The tobacco-specific nitrosamine 4-(methylnitrosamino)-1-(3-pyridyl)-1-butanone (NNK) is a powerful lung carcinogen in animal models and is considered a causative factor for lung cancer in tobacco users. NNK is stereoselectively and reversibly metabolized to 4-(methylnitrosamino)-1-(3-pyridyl)-1-butanol (NNAL), which is also a lung carcinogen. Both NNK and NNAL undergo metabolic activation by α-hydroxylation on their methyl groups to form pyridyloxobutyl and pyridylhydroxybutyl DNA base and phosphate adducts, respectively. α-Hydroxylation also occurs on the α-methylene carbons of NNK and NNAL to produce methane diazohydroxide, which reacts with DNA to form methyl DNA base adducts. DNA adducts of NNK and NNAL are important in their mechanisms of carcinogenesis. In this study, we characterized and quantified methyl DNA phosphate adducts in the lung of rats treated with 5 ppm of NNK, (S)-NNAL, or (R)-NNAL in drinking water for 10, 30, 50, and 70 weeks, by using a novel liquid chromatography-nanoelectrospray ionization-high resolution tandem mass spectrometry method. A total of 23, 21, and 22 out of 32 possible methyl DNA phosphate adducts were detected in the lung tissues of rats treated with NNK, (S)-NNAL, and (R)-NNAL, respectively. Levels of the methyl DNA phosphate adducts were 2290-4510, 872-1120, and 763-1430 fmol/mg DNA, accounting for 15-38%, 8%, and 5-9% of the total measured DNA adducts in rats treated with NNK, (S)-NNAL, and (R)-NNAL, respectively. The methyl DNA phosphate adducts characterized in this study further enriched the diversity of DNA adducts formed by NNK and NNAL. These results provide important new data regarding NNK- and NNAL-derived DNA damage and new insights pertinent to future mechanistic and biomonitoring studies of NNK, NNAL, and other chemical methylating agents.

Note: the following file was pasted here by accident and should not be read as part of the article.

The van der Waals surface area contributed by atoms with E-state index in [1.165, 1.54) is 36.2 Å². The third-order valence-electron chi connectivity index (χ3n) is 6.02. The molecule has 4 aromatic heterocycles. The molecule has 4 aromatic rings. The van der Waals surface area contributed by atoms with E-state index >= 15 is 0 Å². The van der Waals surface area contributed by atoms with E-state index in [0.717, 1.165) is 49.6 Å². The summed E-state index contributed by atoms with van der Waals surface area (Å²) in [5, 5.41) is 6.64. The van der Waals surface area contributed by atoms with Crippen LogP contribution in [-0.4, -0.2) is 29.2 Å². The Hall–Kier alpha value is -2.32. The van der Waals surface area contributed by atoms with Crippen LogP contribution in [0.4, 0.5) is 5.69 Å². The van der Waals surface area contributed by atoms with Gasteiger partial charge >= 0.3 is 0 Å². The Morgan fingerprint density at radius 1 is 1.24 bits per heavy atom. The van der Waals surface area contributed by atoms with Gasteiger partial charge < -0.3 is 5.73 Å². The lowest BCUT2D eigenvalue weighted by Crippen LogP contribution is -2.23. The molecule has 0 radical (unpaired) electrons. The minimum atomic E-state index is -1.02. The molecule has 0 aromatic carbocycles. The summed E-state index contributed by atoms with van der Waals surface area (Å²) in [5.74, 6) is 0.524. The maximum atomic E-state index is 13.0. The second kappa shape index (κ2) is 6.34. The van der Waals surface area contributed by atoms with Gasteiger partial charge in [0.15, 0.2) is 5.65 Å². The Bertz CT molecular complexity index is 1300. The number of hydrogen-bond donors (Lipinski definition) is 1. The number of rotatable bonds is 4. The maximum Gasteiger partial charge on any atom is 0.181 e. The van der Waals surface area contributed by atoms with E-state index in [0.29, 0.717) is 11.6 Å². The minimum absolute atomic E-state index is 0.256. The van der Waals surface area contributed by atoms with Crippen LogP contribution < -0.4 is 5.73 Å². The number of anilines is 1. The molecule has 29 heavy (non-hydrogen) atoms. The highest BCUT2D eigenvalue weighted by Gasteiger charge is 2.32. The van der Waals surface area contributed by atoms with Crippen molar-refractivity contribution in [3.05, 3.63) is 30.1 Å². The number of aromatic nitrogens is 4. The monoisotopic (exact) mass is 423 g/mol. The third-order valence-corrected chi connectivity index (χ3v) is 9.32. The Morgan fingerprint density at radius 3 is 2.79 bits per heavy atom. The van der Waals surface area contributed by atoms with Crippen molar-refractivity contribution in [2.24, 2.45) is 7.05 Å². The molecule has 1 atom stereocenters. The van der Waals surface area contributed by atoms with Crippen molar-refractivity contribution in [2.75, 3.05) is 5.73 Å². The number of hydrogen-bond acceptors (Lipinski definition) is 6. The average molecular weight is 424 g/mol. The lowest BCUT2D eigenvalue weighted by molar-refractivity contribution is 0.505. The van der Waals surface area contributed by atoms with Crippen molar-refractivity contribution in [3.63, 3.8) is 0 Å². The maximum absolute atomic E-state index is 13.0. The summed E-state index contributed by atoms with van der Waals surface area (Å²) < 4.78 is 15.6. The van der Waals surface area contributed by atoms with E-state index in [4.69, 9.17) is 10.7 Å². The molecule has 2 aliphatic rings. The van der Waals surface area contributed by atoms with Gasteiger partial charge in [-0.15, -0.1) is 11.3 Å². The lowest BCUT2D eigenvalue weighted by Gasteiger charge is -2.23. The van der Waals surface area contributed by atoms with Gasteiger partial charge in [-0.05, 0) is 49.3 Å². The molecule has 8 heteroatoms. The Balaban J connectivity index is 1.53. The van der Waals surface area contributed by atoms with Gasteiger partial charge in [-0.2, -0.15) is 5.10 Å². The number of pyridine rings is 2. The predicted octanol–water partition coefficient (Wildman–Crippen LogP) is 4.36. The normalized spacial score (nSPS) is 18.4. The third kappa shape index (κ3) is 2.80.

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*E-mail: firstname.lastname@example.org. Tel: (612) 625-4925. Fax: (612) 624-3869. ORCID Irina Stepanov: 0000-0001-5140-8944 Stephen S. Hecht: 0000-0001-7228-1356 Funding This study was supported by National Cancer Institute (NCI) grant CA-81301. Mass spectrometry analyses were carried out in the Analytical Biochemistry Shared Resource of the Masonic Cancer Center, supported in part by NCI grant CA-77598. Salary support for P.W.V. was provided by NCI grant CA-211256. Notes The authors declare no competing financial interest.